Collaborated with James Somers to design Harvest, a machine learning platform where you could upload your feature vectors and have a classification algorithm applied to them much faster than using a desktop application such as Weka. The idea got as far as us implementing a fast threaded random forest in C++, and spending a lot of time reading about all the hot-shot companies around the world who were popping up doing the exact same thing, like SkyTree, Microsoft Azure and BigML
During my honors thesis I undertook to apply time series classification techniques to astronomical data. This involved running long machine learning experiments to explore the classifiation problem and verify my results. Although I could do other work while waiting for programs to finish, the turnaround time on the experiments was long enough to be disruptive to my thinking and attempting to solve the problem.
I was using Weka, a machine learning toolkit written in Java and produced by the University of Waikato. All credit to the Waikato guys, but Weka's algorithms are mostly for learning and lightweight experimentation, and they do not scale well. Frustrated with the slowness of my tools, I wondered at the potential of a cloud based service to make machine learning research faster. Machine learning classification algorithms have various strengths and weaknesses, but the structure of the input for most popular algorithms is almost the same.
- Input consists of a vector of features either nominal or real valued. Nominal values e.g. 'A', 'B', 'C'. Input is separated into training, testing and unseen data (when applying the algorithm)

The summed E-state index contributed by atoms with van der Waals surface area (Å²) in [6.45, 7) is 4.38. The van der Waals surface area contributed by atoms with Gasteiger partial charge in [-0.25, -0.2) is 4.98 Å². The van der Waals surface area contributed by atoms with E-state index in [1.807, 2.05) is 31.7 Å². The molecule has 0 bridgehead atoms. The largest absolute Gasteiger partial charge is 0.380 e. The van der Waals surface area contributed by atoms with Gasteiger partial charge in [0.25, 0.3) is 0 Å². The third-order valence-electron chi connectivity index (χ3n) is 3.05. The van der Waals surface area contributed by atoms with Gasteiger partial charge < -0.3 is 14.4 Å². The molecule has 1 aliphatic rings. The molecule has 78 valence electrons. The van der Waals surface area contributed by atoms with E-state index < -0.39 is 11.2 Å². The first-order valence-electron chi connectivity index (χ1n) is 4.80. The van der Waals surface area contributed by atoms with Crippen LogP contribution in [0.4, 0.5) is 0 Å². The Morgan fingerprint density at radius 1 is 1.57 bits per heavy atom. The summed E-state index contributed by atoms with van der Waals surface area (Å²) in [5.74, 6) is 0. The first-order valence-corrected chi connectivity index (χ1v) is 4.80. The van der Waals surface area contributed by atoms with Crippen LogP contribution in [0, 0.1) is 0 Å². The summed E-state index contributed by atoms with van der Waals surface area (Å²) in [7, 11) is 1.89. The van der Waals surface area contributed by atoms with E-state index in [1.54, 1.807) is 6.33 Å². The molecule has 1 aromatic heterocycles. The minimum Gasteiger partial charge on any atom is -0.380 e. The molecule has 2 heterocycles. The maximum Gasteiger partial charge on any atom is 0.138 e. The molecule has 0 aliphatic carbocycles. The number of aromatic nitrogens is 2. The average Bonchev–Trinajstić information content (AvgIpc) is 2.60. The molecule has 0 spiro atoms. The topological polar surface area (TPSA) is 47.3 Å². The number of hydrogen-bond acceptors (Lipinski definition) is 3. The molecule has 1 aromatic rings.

- Output consists of a class label applied to each vector
So regardless of which algorithm you intend to use you may simply upload your input, run it through the platform, and download the output or a performance report.
Men's Style Forum Analysis
September 2013 - ongoing
Collaborated with Matt Gibson to scrape the complete post history of men's style forum. Data cleaning has been done with some analysis and insight extraction still to come. Here are a few ideas we want to pursue:
- Extracting fashion 'facts' using off the shelf fact extraction e.g. 'pants and belt must match'
- Doing basic analysis like watching certain categories of clothing change in popularity of seasons, mentions of color, or dominant colors in uploaded images
- Developing an impression of the favourite stores on the website, and brief summaries of their most liked products (e.g. Loake brand brogue shoes)
Scraped several months of popular 4chan board /b/ with the objective of filtering out the typical low-quality content and extracting creative and interesting posts. Culminated with me having 3 months of images and posts on disk, and unfortunately I never found time to try to rank and filter them. I'm still interested in long-term archivial of internet communities and will probably revisit this at some point.
2011 Google AI Challenge - Ants
ants.aichallenge.org/profile.php?user=12556 - my bot, ‘antsbot’, in action
Collaborated with James Somers to build a successful AI bot in python for the 2011 Google AI challenge, a simple RTS game played against other people's programs from around the world. The bot was based on a simple diffusion field algorithm with some performance tweaks. It performed well, placing 308 out of 7897 entrants.
Amusingly, whoever built the battle system still has it running, so my bot and all the others fight there everyday like it's some kind of digital Valhalla.